The negotiating members have worked together to design an international agreement with the goal of liberalizing trade and investment throughout the pan-Pacific region. The TPP is intended to increase the exchange of goods, services and capital among countries committed to open markets. If successful, this would be a win-win for each participating nation.

The United States and the other nations currently involved in the TPP should take advantage of the Singapore meeting to accelerate the talks and commit to liberalizing markets, maintaining market-based currencies, lowering trade barriers and creating a business environment that is conducive to economic growth and job creation.

The Japan issue

Japan, enticed by the potential benefits of what will be the largest free trade agreement ever signed, has voiced an interest in joining the negotiations. However, it would be a mistake to include Japan.

Despite presidential and congressional efforts in the 1980s and 1990s to open the Japan auto market, Japan is the most closed auto market in the developed world.

Since 2005, Japan exported 130 vehicles to the United States for every one U.S. vehicle we were able to get into Japan. Today, nearly 70 percent of the trade deficit with Japan is comprised of vehicles and parts. And the U.S. isn't alone in facing these barriers. All foreign automakers combined account for less than 6 percent of total sales in Japan. Compare that to most developed markets where typically foreign imports account for well over a third of the market, if not more. Any agreement that does not open Japan's auto market to U.S. competitors would be one-sided and continue to unfairly boost Japanese exports while hurting American workers.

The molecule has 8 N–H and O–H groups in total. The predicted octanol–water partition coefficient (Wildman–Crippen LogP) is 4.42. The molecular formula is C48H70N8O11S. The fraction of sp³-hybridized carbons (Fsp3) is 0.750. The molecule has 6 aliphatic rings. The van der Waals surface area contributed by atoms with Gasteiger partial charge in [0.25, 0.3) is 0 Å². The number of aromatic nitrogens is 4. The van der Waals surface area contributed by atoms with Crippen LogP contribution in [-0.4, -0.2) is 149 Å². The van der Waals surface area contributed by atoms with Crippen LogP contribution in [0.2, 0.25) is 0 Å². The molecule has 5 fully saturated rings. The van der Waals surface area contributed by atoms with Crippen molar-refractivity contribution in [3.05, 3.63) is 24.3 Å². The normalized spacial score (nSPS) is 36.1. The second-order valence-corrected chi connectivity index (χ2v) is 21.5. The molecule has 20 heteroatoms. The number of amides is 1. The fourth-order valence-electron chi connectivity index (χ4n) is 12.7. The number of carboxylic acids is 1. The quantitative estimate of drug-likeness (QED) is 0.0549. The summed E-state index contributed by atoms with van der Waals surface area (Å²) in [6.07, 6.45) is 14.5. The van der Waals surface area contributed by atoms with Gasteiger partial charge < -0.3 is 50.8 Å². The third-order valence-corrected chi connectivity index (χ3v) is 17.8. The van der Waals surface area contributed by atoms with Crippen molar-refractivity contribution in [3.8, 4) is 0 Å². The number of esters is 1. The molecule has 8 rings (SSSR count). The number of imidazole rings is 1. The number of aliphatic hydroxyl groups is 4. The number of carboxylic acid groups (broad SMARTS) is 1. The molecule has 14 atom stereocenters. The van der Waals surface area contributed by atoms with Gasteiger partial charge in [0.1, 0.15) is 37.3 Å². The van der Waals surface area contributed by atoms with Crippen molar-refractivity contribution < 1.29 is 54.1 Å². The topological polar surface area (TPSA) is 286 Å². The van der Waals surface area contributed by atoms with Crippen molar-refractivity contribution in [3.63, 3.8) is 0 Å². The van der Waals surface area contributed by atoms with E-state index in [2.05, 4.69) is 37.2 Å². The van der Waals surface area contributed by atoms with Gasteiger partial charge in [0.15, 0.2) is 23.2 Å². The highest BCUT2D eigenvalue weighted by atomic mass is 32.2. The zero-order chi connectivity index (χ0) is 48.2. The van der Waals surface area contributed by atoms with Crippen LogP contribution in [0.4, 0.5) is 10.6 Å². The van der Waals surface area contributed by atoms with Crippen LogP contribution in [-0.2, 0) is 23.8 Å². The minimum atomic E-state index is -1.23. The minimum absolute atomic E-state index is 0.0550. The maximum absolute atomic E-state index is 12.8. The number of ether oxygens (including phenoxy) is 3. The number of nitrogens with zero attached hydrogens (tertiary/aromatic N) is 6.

Japan's government has long used non-tariff barriers to protect its domestic industry - including manipulating its currency to boost its exports artificially and hurt imports -in violation of its existing international commitments. To move to a truly open market in Japan would require measures antithetical to decades of Japanese industrial policy. It would therefore be naïve to think Japan would abandon this approach and adopt an entirely new economic strategy in order to simply ink another trade agreement. That is why it is critical that the TPP include commitments that go far beyond existing standards, such as disciplines against the use of currency manipulation.

The focus should be on getting an agreement done with the current 11 countries. Including Japan in the TPP risks either derailing these talks altogether, or locking in damaging one-way trade. A recent study by the Center for Automotive Research (CAR) found that including Japan in the TPP - coupled with its continued currency intervention – would result in the loss of over 90,000 American jobs.

Both a delay in the TPP talks or Japan's inclusion will hurt U.S. manufacturing at a time we can least afford it. Chrysler, Ford and General Motors are helping lead our economic recovery, value the importance of trade, and strongly support the TPP. Let's not derail this critical trade agreement and risk American jobs by including Japan.

Blunt is the president of the American Automotive Policy Council and the former governor of Missouri.